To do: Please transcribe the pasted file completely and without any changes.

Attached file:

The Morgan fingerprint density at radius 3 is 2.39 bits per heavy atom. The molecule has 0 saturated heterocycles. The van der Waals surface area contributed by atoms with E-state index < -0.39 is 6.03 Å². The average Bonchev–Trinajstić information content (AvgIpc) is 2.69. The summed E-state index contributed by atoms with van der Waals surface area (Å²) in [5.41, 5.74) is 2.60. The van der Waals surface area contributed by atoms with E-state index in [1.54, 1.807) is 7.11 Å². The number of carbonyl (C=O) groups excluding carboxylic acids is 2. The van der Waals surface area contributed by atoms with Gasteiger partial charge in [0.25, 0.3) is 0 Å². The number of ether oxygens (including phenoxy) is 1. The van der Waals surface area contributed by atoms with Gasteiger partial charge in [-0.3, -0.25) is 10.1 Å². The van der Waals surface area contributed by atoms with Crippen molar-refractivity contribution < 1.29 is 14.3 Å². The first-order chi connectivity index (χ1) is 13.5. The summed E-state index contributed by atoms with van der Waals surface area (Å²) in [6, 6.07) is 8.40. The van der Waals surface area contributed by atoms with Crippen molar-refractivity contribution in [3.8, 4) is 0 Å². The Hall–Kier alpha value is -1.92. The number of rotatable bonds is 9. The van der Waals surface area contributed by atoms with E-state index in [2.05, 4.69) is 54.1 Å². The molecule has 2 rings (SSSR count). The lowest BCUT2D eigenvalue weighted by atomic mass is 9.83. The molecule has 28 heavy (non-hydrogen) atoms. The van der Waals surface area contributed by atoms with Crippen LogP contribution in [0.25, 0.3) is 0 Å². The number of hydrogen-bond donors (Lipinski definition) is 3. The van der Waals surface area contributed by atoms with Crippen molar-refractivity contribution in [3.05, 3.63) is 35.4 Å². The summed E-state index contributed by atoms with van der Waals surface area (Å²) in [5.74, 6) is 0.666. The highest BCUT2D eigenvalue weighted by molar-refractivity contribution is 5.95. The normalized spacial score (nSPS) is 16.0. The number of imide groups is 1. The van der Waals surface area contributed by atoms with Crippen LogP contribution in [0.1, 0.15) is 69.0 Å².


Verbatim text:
The Morgan fingerprint density at radius 3 is 2.39 bits per heavy atom. The molecule has 0 saturated heterocycles. The van der Waals surface area contributed by atoms with E-state index < -0.39 is 6.03 Å². The average Bonchev–Trinajstić information content (AvgIpc) is 2.69. The summed E-state index contributed by atoms with van der Waals surface area (Å²) in [5.41, 5.74) is 2.60. The van der Waals surface area contributed by atoms with E-state index in [1.54, 1.807) is 7.11 Å². The number of carbonyl (C=O) groups excluding carboxylic acids is 2. The van der Waals surface area contributed by atoms with Gasteiger partial charge in [0.25, 0.3) is 0 Å². The number of ether oxygens (including phenoxy) is 1. The van der Waals surface area contributed by atoms with Gasteiger partial charge in [-0.3, -0.25) is 10.1 Å². The van der Waals surface area contributed by atoms with Crippen molar-refractivity contribution < 1.29 is 14.3 Å². The first-order chi connectivity index (χ1) is 13.5. The summed E-state index contributed by atoms with van der Waals surface area (Å²) in [6, 6.07) is 8.40. The van der Waals surface area contributed by atoms with Crippen molar-refractivity contribution in [3.8, 4) is 0 Å². The Hall–Kier alpha value is -1.92. The number of rotatable bonds is 9. The van der Waals surface area contributed by atoms with E-state index in [2.05, 4.69) is 54.1 Å². The molecule has 2 rings (SSSR count). The lowest BCUT2D eigenvalue weighted by atomic mass is 9.83. The molecule has 28 heavy (non-hydrogen) atoms. The van der Waals surface area contributed by atoms with Crippen LogP contribution in [0.25, 0.3) is 0 Å². The number of hydrogen-bond donors (Lipinski definition) is 3. The van der Waals surface area contributed by atoms with Crippen molar-refractivity contribution in [3.05, 3.63) is 35.4 Å². The summed E-state index contributed by atoms with van der Waals surface area (Å²) in [5.74, 6) is 0.666. The highest BCUT2D eigenvalue weighted by molar-refractivity contribution is 5.95. The normalized spacial score (nSPS) is 16.0. The number of imide groups is 1. The van der Waals surface area contributed by atoms with Crippen LogP contribution in [0.1, 0.15) is 69.0 Å².